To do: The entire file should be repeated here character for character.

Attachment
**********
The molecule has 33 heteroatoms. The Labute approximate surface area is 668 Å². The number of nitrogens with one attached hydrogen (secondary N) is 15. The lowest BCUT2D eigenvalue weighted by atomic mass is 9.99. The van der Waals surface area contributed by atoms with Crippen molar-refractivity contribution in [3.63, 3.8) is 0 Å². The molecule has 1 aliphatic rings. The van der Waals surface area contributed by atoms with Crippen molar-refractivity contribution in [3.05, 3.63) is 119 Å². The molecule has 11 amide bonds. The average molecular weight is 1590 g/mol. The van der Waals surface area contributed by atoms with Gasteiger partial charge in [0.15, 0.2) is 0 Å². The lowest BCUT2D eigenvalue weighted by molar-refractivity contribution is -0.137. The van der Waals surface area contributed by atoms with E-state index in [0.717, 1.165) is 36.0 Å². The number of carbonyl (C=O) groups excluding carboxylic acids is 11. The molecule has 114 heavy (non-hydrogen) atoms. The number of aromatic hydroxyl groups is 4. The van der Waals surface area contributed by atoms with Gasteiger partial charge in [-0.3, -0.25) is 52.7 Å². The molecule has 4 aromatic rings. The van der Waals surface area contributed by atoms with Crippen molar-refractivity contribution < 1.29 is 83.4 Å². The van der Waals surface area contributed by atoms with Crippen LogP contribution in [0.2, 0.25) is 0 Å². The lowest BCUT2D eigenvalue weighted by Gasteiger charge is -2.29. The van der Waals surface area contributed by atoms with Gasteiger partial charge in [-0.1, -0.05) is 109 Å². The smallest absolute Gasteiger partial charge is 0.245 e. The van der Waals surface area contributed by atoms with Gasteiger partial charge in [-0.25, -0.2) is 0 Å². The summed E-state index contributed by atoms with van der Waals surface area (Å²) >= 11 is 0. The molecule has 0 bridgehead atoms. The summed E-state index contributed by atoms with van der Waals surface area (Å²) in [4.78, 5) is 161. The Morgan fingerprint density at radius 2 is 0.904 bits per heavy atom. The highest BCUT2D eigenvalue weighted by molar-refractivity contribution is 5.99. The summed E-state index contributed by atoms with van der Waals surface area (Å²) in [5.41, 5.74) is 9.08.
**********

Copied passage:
The molecule has 33 heteroatoms. The Labute approximate surface area is 668 Å². The number of nitrogens with one attached hydrogen (secondary N) is 15. The lowest BCUT2D eigenvalue weighted by atomic mass is 9.99. The van der Waals surface area contributed by atoms with Crippen molar-refractivity contribution in [3.63, 3.8) is 0 Å². The molecule has 1 aliphatic rings. The van der Waals surface area contributed by atoms with Crippen molar-refractivity contribution in [3.05, 3.63) is 119 Å². The molecule has 11 amide bonds. The average molecular weight is 1590 g/mol. The van der Waals surface area contributed by atoms with Gasteiger partial charge in [0.15, 0.2) is 0 Å². The lowest BCUT2D eigenvalue weighted by molar-refractivity contribution is -0.137. The van der Waals surface area contributed by atoms with E-state index in [0.717, 1.165) is 36.0 Å². The number of carbonyl (C=O) groups excluding carboxylic acids is 11. The molecule has 114 heavy (non-hydrogen) atoms. The number of aromatic hydroxyl groups is 4. The van der Waals surface area contributed by atoms with Gasteiger partial charge in [-0.3, -0.25) is 52.7 Å². The molecule has 4 aromatic rings. The van der Waals surface area contributed by atoms with Crippen molar-refractivity contribution < 1.29 is 83.4 Å². The van der Waals surface area contributed by atoms with Crippen LogP contribution in [0.2, 0.25) is 0 Å². The lowest BCUT2D eigenvalue weighted by Gasteiger charge is -2.29. The van der Waals surface area contributed by atoms with Gasteiger partial charge in [-0.1, -0.05) is 109 Å². The smallest absolute Gasteiger partial charge is 0.245 e. The van der Waals surface area contributed by atoms with Gasteiger partial charge in [-0.25, -0.2) is 0 Å². The summed E-state index contributed by atoms with van der Waals surface area (Å²) >= 11 is 0. The molecule has 0 bridgehead atoms. The summed E-state index contributed by atoms with van der Waals surface area (Å²) in [4.78, 5) is 161. The Morgan fingerprint density at radius 2 is 0.904 bits per heavy atom. The highest BCUT2D eigenvalue weighted by molar-refractivity contribution is 5.99. The summed E-state index contributed by atoms with van der Waals surface area (Å²) in [5.41, 5.74) is 9.08.